Northern Alberta Institute of Technology

What students can expect at NAIT this winter

Blend of virtual and hands-on learning to reduce on-campus numbers

The winter term at NAIT will begin as scheduled with a blend of virtual and in-person learning, with enhanced health and safety protocols to limit the spread of COVID-19.

More than half of degree, diploma and certificate programs and most apprenticeship courses will offer a blended format of virtual and in-person instruction when winter classes begin Jan. 6. Programs are being encouraged to focus on online as much as possible during the first week in January to reduce on-campus numbers after the holidays.

“We are confident our health and safety protocols, which are aligned with provincial public health measures, will continue to keep the risk of on-campus transmission low during the winter term,” said Dr. Sue Fitzsimmons, vice-president academic and provost, in a message to students.

“We are confident our health and safety protocols …  will continue to keep the risk of on-campus transmission low.”

Fitzsimmons said the decision to start the winter term without delays balances provincial health restrictions with students’ needs to receive the full range of hands-on, high-quality polytechnic education NAIT is known for.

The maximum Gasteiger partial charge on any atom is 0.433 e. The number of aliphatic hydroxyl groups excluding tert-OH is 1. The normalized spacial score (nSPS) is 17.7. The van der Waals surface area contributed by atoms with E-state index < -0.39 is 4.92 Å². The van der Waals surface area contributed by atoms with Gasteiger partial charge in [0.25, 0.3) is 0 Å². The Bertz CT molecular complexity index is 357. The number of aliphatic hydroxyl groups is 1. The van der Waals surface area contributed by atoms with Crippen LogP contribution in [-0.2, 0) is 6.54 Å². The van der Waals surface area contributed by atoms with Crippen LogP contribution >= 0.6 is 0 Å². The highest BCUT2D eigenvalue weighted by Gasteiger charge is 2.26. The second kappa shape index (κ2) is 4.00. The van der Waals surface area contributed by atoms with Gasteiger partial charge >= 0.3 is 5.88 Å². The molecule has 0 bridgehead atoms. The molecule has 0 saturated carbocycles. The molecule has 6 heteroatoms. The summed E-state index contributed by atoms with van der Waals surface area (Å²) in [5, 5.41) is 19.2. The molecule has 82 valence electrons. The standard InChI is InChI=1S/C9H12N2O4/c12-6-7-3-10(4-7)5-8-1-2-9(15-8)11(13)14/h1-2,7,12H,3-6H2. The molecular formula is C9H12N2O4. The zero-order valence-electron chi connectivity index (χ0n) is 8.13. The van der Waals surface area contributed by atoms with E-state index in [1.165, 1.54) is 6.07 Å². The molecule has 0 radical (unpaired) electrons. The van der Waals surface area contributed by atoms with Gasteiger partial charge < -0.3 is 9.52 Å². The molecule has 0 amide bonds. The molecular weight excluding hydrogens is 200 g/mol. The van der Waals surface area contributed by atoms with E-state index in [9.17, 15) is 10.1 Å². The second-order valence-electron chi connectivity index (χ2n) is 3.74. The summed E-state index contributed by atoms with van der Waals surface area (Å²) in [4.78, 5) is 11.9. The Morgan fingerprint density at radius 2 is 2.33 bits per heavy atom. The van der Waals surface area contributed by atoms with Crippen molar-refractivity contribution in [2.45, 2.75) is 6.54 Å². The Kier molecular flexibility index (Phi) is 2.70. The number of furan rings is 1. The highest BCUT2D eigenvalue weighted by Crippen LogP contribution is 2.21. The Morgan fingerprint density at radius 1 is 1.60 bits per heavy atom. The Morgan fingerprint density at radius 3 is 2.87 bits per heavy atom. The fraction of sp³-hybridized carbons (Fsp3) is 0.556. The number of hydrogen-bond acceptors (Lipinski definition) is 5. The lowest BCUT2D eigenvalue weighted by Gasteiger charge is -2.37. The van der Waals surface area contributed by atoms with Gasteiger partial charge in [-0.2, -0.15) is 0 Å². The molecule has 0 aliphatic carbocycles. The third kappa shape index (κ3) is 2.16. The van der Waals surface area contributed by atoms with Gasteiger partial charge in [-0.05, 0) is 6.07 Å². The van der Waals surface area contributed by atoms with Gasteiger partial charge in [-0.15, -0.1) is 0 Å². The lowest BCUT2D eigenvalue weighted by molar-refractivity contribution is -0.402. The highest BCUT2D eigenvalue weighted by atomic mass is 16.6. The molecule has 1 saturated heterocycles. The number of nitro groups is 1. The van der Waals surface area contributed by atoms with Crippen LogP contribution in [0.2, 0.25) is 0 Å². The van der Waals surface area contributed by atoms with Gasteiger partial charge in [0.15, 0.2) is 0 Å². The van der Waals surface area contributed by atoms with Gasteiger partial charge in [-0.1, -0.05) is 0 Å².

“It also allows us to avoid extending or condensing courses into a shorter time frame, which would put additional pressures on many students and unfairly disadvantage those enrolled in courses with shorter duration,” she said.

Protecting student and staff health and safety

COVID-19 signage on doors

Fitzsimmons said all decisions for winter term are aimed at protecting the health and safety of the 7,100 students, apprentices and instructors expected on campus each week this winter.

Only students with scheduled labs or shops are allowed in NAIT facilities, while most staff will continue to work from home. Campus also will not feature regular in-person services such as the fitness centre (recreation has gone virtual) while food services, library services, shop at NAIT and the Computer Commons will open as allowed by provincial restrictions. (See current status of NAIT facilities.)